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Early data shows North Carolina students slipping on standardized tests for math, science


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    Raleight, North Carolina (WRAL) — Preliminary data from the North Carolina Department of Public Education shows students scored lower on state tests for math and science this fall compared to fall 2019.

About 24,000 tests, out of about 175,000 expected tests total, have yet to be completed. Students have until July 5 to take the end-of-course tests, so the department doesn’t consider the results so far to be comparable to last fall. But with 86.3% of tests administered so far, scores have been lower for Biology, Math 1 and Math 3.

The test results were revealed in the State Board of Education’s agenda for this Wednesday as part of a presentation on testing and accountability updates.

The state will plans to apply for a waiver from the U.S. Department of Education that would exempt the state from having to form new support plans based on this year’s testing data. With the waiver, the state would have to report certain data, including chronic absenteeism among students and student access to technology.

While education has looked markedly different during the pandemic, the U.S. Department of Education announced Feb. 22 it would continue to require standardized testing into the spring and would not grant states waivers of it — waivers different from what the state plans to seek, which pertains only to accountability. The department waived the standardized testing requirements last spring when schools quickly converted to remote learning shortly after the COVID-19 pandemic first arrived in the U.S. States have the option to extend testing into the fall.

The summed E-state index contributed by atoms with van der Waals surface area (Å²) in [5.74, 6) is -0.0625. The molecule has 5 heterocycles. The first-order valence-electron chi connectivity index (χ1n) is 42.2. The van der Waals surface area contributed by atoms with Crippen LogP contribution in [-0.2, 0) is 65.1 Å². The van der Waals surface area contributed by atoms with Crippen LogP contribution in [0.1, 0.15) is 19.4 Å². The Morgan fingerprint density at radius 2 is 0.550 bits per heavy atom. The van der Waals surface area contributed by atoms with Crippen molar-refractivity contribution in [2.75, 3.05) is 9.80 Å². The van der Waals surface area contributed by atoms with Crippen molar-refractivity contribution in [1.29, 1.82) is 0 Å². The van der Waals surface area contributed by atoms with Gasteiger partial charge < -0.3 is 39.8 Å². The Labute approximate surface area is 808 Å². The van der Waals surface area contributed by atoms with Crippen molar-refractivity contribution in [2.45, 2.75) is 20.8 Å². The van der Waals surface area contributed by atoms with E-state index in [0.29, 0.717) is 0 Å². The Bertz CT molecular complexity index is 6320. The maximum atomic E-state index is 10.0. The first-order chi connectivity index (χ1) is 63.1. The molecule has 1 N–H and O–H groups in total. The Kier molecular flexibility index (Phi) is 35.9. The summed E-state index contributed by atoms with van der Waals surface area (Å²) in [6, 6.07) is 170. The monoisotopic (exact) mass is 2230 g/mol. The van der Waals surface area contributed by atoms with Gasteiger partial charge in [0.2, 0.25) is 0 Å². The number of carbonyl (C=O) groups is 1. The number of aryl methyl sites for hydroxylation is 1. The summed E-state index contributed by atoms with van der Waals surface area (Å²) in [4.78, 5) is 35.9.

This year has been hard for students, said Stan Winborne, assistant superintendent for Granville County Schools.

“They should be given credit for all that they’ve had to go through,” Winborne told WRAL News.

Still, he said, test results can be used to help “close the gap” in student success. And with teachers getting vaccinated against COVID-19 and more students returning to the physical classroom, Winborne thinks student performance and test scores will improve.

“I have a lot of confidence that our kids will come roaring back and rise to the challenge,” he said.

About 54.5% of students were not proficient in biology this fall, compared to 42.1% last fall. For Math 1, 66.4% of students were not proficient this fall, compared to 48.2% last fall. For Math 3, 54.9% weren’t proficient, compared to 44.5%.

Scores did not significantly change for English II test results.

The shares of students testing at the highest level — Level 5 — are also down so far. For biology, 9.7% of test takers scored at Level 5, compared to 17% last fall. In Math 1, 1.2% scored at Level 5, compared to 3.3%, and for Math 3, 8.9% scored at Level 5, compared to 13.7%.

Only about two-thirds of Beginning-of-Grade-3 exams have been administered so far, about 74,000 of the about 109,000 state officials expect to give. The window to administer the test ends March 12.

The Department of Public Instruction says the test results here are also not comparable to last fall, because the number of tests administered within the first 20 days of the school year was more than normal.

So far, 58.2% of third grade students scored at the lowest of the five levels for the test, compared to 49.8% last fall.

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